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Do you think the pandemic has highlighted the necessity of investing in the employee experience proposition of brands? How do you see the larger EX scenario? What are the triggers of this move?

The pandemic has certainly blurred the lines between home and office. Working from home is now the new norm and employers are no longer able to distinctly draw a line as the new employee experience proposition is not confined solely within office boundaries. We are now expected to enable our people to seamlessly work from home through accessible technology while providing the necessary leadership support to help them adapt to new ways of working and interacting. 

I see the larger employee experience scenario through the entire employee life cycle (ELC) - from engaging the candidate to onboarding the employee to exiting the organization and becoming part of the alumni community. But it’s not just about the need to reimagine work in these areas. It’s about putting employees at the center of the organization and bridging the gap between the employee experience that we deliver vis-à-vis the lived experiences of employees themselves.

Now that organizations are struggling to solidify their employee experience from onboarding and collaboration to continuous learning and growth, how can HR teams help in streamlining the overall EX equation?

As HR professionals, the pandemic presents an opportunity for us to rethink the employee experience in ways that respect individual differences. That means using listening techniques, sensing the pulse of employees, and using two-way communication channels to address EX priority in a more targeted way.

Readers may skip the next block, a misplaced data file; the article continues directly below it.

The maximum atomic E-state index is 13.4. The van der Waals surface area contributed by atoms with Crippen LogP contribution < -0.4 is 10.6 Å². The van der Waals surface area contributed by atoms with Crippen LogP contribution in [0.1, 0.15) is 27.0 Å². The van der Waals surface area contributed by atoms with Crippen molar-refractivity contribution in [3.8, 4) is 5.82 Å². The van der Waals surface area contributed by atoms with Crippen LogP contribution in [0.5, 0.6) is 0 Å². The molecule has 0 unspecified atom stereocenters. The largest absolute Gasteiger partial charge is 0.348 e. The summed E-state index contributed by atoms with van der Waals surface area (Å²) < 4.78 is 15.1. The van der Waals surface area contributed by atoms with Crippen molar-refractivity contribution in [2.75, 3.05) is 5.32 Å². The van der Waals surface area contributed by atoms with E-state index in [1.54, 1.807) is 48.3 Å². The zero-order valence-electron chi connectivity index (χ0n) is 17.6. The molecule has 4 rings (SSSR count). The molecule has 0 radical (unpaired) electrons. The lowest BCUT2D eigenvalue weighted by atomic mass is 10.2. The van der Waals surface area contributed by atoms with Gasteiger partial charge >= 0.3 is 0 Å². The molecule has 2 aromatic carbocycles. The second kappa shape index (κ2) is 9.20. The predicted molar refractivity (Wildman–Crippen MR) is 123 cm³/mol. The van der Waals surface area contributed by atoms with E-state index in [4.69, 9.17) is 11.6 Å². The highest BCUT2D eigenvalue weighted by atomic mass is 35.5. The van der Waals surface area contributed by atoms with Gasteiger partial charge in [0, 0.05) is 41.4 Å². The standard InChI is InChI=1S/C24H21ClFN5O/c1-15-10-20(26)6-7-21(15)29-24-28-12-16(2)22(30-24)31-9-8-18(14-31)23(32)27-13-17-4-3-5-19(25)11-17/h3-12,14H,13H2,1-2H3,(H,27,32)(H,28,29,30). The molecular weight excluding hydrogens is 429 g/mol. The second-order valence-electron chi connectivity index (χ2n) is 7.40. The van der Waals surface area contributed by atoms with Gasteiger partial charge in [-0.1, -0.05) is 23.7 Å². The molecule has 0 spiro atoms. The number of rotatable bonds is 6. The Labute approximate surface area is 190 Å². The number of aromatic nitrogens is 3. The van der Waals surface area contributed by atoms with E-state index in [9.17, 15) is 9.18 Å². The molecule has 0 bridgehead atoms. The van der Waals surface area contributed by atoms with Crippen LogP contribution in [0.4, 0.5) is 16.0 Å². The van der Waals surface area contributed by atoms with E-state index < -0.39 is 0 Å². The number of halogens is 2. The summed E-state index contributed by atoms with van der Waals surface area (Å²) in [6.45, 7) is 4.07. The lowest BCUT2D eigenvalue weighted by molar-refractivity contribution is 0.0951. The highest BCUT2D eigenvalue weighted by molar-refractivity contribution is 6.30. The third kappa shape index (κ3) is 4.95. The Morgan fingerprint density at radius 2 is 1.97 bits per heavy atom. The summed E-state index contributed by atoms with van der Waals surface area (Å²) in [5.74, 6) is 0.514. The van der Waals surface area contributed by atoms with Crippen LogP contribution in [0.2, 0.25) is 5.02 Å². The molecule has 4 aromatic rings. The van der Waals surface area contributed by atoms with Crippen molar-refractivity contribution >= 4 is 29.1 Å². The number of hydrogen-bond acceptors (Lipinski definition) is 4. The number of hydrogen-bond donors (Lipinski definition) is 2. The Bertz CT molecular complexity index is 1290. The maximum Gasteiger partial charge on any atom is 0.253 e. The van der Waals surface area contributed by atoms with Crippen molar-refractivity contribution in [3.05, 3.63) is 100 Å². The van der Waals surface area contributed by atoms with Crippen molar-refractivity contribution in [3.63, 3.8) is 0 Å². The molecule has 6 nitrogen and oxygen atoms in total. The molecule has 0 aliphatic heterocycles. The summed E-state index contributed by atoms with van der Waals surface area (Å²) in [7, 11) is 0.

At FUJIFILM Business Innovation, we look at every part of the employee lifecycle and every touchpoint - from the first contact when someone sees a job advertisement to exiting the organization. Then we use the insights we collect to bridge the gap in designing the employee experience in ways that matter the most to them. Ultimately, it’s about deciding on the experience we want to provide for our people.

HR alone designing EX will not be a great outcome without the involvement and feedback from the ground and commitment from business leaders to transform the EX.  

How do organizations measure the impact of their employee experience initiatives?

We use Productivity, Profitability, Efficiency, and Effectiveness (PPEE) to measure the impact of each employee life cycle with EX in mind.  

To measure the efficacy of EX initiatives, we mapped each stage of the employee life cycle to its maturity level based on: Data Availability, Process, and Standard Operating Procedure, and Progressive state. Depending on each stage’s level of maturity, we initiated tactical actions that are measurable, quantitatively and qualitatively, from a company-wide perspective. This would help ensure that whatever we do has links to the overall impact of the company’s performance such as market share and customer experience.

Tell us about one EX and engagement enhancement initiative at FUJIFILM Business Innovation that really paid off? How do you measure the impact?